Student satisfaction with residence and GPA as a function of person-environment fit in the residence halls on a college campus

Susan Ancona Obetz, University of Pennsylvania

Abstract

Through my experiences as a student living in on-campus housing, a residence life official and a researcher asking students about their experiences in on-campus housing, I noticed that certain students were happier or functioned better in certain residence halls. Given that I experienced a lot of different residence hall environments and facilities, and saw a lot of students who were happy or unhappy in each setting, I began to believe that a good person-environment fit was necessary to facilitate residents' well being.^ This study was designed to examine the relationship between the degree of person-environment fit and students' satisfaction with residence and GPA. The University Residence Environment Scale, URES (Moos, 1987) was used to measure the degree of person-environment fit for undergraduate students (N = 75) living in on-campus housing at a small private college. Fit was measured by taking the absolute value of the discrepancy between an individual's Ideal Form and Real Form score on the URES. Based on current person-environment fit research, it was expected that students with small discrepancy scores (a good fit) would have high satisfaction with residence and high GPAs.^ Multiple regression equations indicated that a good fit on the Emotional Support subscale and a poor fit on the Competition subscale was predictive of high satisfaction with residence, while a good fit on the Academic Achievement subscale and a poor fit on the Involvement subscale was predictive of a high GPA.^ Interviews with residents supplemented these empirical findings. Some interviewees intuitively validated the person-environment fit model, while others provided insight into other factors that may have affected satisfaction with residence and GPA.^ Implications for future research, including a new measure of fit to help control for the error variance associated with difference scores, were discussed. ^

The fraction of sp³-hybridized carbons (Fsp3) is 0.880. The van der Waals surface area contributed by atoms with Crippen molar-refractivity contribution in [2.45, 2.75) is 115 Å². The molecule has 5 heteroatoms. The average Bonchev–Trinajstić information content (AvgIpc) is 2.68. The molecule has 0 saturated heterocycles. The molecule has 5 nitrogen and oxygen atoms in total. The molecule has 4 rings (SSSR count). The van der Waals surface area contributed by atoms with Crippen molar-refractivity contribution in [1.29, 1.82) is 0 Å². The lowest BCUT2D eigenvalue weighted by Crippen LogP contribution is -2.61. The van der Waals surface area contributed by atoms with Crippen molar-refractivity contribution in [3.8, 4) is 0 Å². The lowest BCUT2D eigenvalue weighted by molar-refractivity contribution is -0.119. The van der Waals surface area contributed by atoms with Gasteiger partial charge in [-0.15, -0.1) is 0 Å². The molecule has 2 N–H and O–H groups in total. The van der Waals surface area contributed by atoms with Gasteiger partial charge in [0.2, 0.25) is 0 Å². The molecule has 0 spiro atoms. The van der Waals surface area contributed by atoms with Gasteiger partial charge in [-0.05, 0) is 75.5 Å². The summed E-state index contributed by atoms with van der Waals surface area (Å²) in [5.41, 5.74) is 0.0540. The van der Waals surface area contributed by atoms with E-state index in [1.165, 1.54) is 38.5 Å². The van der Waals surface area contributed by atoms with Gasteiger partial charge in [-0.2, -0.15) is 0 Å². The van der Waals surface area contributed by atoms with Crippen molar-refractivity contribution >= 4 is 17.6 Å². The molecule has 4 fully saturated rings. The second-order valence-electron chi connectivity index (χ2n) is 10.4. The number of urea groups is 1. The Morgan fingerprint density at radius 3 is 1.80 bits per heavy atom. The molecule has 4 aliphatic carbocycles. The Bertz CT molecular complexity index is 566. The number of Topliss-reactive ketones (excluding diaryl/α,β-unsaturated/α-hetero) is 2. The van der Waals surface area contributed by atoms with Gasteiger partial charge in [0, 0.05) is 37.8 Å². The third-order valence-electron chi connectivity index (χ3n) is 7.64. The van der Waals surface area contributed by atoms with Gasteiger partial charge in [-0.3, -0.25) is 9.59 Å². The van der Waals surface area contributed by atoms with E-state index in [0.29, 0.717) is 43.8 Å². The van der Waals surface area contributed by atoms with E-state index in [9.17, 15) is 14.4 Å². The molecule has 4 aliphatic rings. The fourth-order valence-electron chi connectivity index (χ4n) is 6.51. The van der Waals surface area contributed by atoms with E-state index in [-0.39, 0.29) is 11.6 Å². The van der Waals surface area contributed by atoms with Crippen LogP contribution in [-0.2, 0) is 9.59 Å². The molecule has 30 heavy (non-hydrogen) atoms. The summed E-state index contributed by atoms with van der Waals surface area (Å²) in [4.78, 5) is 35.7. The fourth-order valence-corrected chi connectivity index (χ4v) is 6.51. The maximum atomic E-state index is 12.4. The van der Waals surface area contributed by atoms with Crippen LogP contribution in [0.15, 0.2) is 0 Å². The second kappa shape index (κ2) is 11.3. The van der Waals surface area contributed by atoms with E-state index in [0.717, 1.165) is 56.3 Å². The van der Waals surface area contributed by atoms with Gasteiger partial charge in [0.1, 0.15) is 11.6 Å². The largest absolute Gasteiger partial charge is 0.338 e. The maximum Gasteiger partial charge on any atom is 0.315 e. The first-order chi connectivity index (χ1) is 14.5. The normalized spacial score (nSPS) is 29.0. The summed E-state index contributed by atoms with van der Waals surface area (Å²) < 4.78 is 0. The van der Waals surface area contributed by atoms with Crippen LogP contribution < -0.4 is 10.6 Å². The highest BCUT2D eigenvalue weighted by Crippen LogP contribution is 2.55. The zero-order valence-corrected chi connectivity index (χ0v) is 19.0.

Subject Area

Educational sociology|School counseling|Educational psychology

Recommended Citation

Obetz, Susan Ancona, "Student satisfaction with residence and GPA as a function of person-environment fit in the residence halls on a college campus" (1992). Dissertations available from ProQuest. AAI9308639.
https://repository.upenn.edu/dissertations/AAI9308639

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